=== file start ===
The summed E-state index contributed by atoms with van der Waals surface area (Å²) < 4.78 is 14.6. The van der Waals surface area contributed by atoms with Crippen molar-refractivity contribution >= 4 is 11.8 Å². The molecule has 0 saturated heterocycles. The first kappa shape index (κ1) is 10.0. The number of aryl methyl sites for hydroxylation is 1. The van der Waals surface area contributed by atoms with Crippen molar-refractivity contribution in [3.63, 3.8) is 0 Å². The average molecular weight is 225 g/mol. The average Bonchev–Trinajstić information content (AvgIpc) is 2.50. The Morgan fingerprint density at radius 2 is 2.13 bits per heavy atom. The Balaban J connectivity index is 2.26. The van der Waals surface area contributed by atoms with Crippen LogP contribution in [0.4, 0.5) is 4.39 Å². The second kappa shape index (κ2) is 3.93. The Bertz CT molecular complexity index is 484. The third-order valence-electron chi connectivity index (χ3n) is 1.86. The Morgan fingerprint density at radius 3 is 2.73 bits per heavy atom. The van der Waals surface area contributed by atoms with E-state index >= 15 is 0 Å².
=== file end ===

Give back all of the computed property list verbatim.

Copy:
The summed E-state index contributed by atoms with van der Waals surface area (Å²) < 4.78 is 14.6. The van der Waals surface area contributed by atoms with Crippen molar-refractivity contribution >= 4 is 11.8 Å². The molecule has 0 saturated heterocycles. The first kappa shape index (κ1) is 10.0. The number of aryl methyl sites for hydroxylation is 1. The van der Waals surface area contributed by atoms with Crippen molar-refractivity contribution in [3.63, 3.8) is 0 Å². The average molecular weight is 225 g/mol. The average Bonchev–Trinajstić information content (AvgIpc) is 2.50. The Morgan fingerprint density at radius 2 is 2.13 bits per heavy atom. The Balaban J connectivity index is 2.26. The van der Waals surface area contributed by atoms with Crippen LogP contribution in [0.4, 0.5) is 4.39 Å². The second kappa shape index (κ2) is 3.93. The Bertz CT molecular complexity index is 484. The third-order valence-electron chi connectivity index (χ3n) is 1.86. The Morgan fingerprint density at radius 3 is 2.73 bits per heavy atom. The van der Waals surface area contributed by atoms with E-state index >= 15 is 0 Å².